I'm currently in a linear algebra course and I am just looking for feedback or some sort of verification of what I'm doing is correct.

So I have to find all vectors that are orthogonal to $u=(1, -2, 2, 1)$.

Seeing as this vector is in $R^4$, we let the vector $v=(v_1, v_2, v_3, v_4)$.

We also know that a vector is orthogonal to another, when the dot product of $u$ and $v$, $$u\cdot v=0$$

$$u\cdot v=(1, -2, 2, 1)\cdot(v_1, v_2, v_3, v_4)=v_1-2v_2+2v_3+v_4=0$$

This implies that $v_1=2v_2-2v_3-v_4$

Which means every vector that is orthogonal to the vector $(1,-2,2,1)$ will be in the form $v = (t, 2t, -2t, t)$ or $v = t(1,2,-2,1)$, letting $t$ be any real number.

  • $\begingroup$ how did you reach your last (wrong) conclusion? $\endgroup$ – Exodd Apr 11 '17 at 17:13
  • $\begingroup$ You should more focus on the parameters you have found. $\endgroup$ – Alessandro Blasetti Apr 11 '17 at 17:23

There is a problem in your conclusion. Everything is correct until you say that a vector $\overrightarrow{v}=(v_1,v_2,v_3,v_4)$ is orthogonal to the vector $\overrightarrow{u}=(1,-2,2,1)$ implies $v_1=2v_2-2v_3-v_4$.

From that point, the use of the $t$ is a bit weird: notice that the only thing we know is that given values for $v_2,v_3,v_4$, the value of $v_1$ will be completely determined. That is, the variable $v_1$ DEPENDS on the values of $v_2,v_3,v_4$, and the latter might be seen as INDEPENDENT variables.

If we write $v_2=r,v_3=s,v_4=t$ (which is simply a change of variables, and although popular it is completely unnecessary) we would get:

\begin{align*} \overrightarrow{v}&=\begin{bmatrix}v_1\\ v_2\\ v_3\\ v_4\end{bmatrix}=\begin{bmatrix}2v_2-2v_3-v_4\\ v_2\\ v_3\\ v_4\end{bmatrix} &(\text{changing $v_1$ in terms of $v_2,v_3,v_4$)}\\ &=\begin{bmatrix}2r-2s-t\\r\\ s\\ t\end{bmatrix} &\text{(changing the variables)}\\ &=r\begin{bmatrix}2\\1\\0\\0\end{bmatrix} +s\begin{bmatrix}-2\\0\\1\\0\end{bmatrix}+t \begin{bmatrix}-1\\ 0\\ 0\\ 1\end{bmatrix} \end{align*}

Hence, you can describe all the vectors that orthogonal to $\overrightarrow{u}=(1,-2,2,1)$ in several (equivalent) ways:

  • Vectors of the form $\overrightarrow{v}=(2r-2s-t,r,s,t)$ where $r,s,t\in\mathbb{R}$.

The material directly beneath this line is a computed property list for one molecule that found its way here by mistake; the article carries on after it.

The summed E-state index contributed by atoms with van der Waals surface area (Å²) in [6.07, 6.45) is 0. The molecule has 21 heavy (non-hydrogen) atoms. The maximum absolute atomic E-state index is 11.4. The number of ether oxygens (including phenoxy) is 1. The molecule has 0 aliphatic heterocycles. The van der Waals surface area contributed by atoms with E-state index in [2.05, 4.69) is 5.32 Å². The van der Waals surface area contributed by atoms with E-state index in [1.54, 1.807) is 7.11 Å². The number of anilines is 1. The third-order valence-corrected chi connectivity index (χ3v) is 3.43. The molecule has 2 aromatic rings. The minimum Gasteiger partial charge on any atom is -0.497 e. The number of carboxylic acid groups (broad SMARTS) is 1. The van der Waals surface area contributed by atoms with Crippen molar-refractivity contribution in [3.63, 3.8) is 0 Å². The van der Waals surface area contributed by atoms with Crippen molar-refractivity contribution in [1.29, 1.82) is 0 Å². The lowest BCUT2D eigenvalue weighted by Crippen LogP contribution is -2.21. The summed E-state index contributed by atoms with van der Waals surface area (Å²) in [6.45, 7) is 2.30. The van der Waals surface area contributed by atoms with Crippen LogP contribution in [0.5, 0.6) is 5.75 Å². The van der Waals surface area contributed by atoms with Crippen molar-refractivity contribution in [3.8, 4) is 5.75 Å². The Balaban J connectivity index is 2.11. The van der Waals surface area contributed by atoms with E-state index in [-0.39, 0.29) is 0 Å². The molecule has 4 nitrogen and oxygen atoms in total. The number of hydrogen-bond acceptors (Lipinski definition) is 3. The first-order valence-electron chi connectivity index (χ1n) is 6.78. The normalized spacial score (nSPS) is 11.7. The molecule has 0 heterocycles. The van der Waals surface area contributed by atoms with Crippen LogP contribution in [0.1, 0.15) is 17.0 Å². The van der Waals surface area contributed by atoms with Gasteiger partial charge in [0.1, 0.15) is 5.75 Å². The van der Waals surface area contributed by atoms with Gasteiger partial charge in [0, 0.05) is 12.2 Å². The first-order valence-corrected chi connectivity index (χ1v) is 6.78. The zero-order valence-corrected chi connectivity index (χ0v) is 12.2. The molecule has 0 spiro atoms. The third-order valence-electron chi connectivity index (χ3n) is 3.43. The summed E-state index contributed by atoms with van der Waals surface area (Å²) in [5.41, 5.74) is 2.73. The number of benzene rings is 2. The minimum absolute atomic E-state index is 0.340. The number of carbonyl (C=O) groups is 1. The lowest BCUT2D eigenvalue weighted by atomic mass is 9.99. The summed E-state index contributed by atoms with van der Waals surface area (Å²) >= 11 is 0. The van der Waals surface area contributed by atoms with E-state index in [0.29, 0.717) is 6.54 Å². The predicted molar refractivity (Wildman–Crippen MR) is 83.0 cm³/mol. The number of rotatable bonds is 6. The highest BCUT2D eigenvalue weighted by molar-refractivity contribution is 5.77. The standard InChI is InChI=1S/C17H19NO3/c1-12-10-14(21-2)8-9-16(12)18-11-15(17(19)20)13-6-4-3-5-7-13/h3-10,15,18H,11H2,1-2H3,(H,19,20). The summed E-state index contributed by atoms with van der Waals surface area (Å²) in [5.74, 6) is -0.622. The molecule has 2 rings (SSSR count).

• All linear combinations of the vectors $(2,1,0,0),(-2,0,1,0),(-1,0,0,1)$.
  • Vectors in the subspace $W=\operatorname{span}\big((2,1,0,0),(-2,0,1,0),(-1,0,0,1)\big)$.
  • Vectors of the form $(x,y,z,w)$ solving the equation $x-2y+2z+w=0$.
  • Vectors contained in the hyperplane $x-2y+2z+w=0$.

Personally, I like the third and the fifth options.

| cite | improve this answer | |
  • $\begingroup$ I'm a fan of option 3, but I don't quite understand the benefit of option 5. Would you mind explaining that to me? $\endgroup$ – Mitchell Faas Apr 11 '17 at 17:25
  • 1
    $\begingroup$ If the problem were in $\mathbb{R}^3$, you could use some software to see geometrically what is the set of vectors satisfying the condition. Usually, those programs can draw the plane given the equation of the plane, but they cannot if you just provide the generators. $\endgroup$ – Darío G Apr 11 '17 at 17:27
  • $\begingroup$ Ok, I see where you are getting at. I'm going to go work the problem some more. $\endgroup$ – pudge Apr 11 '17 at 17:52
  • $\begingroup$ I reworked and thought about the problem some more, I understand it now. Honestly, not sure where I went with my conclusion after looking at this. Thanks for the help! $\endgroup$ – pudge Apr 11 '17 at 18:11

The last conclusion is wrong, $v_1 = 2v_2 - 2v_3 - v_4\space$implies that $V=\{(2a-2b-c,a,b,c);a,b,c\in \mathbb R \}$

| cite | improve this answer | |

Your Answer

By clicking “Post Your Answer”, you agree to our terms of service, privacy policy and cookie policy

Not the answer you're looking for? Browse other questions tagged or ask your own question.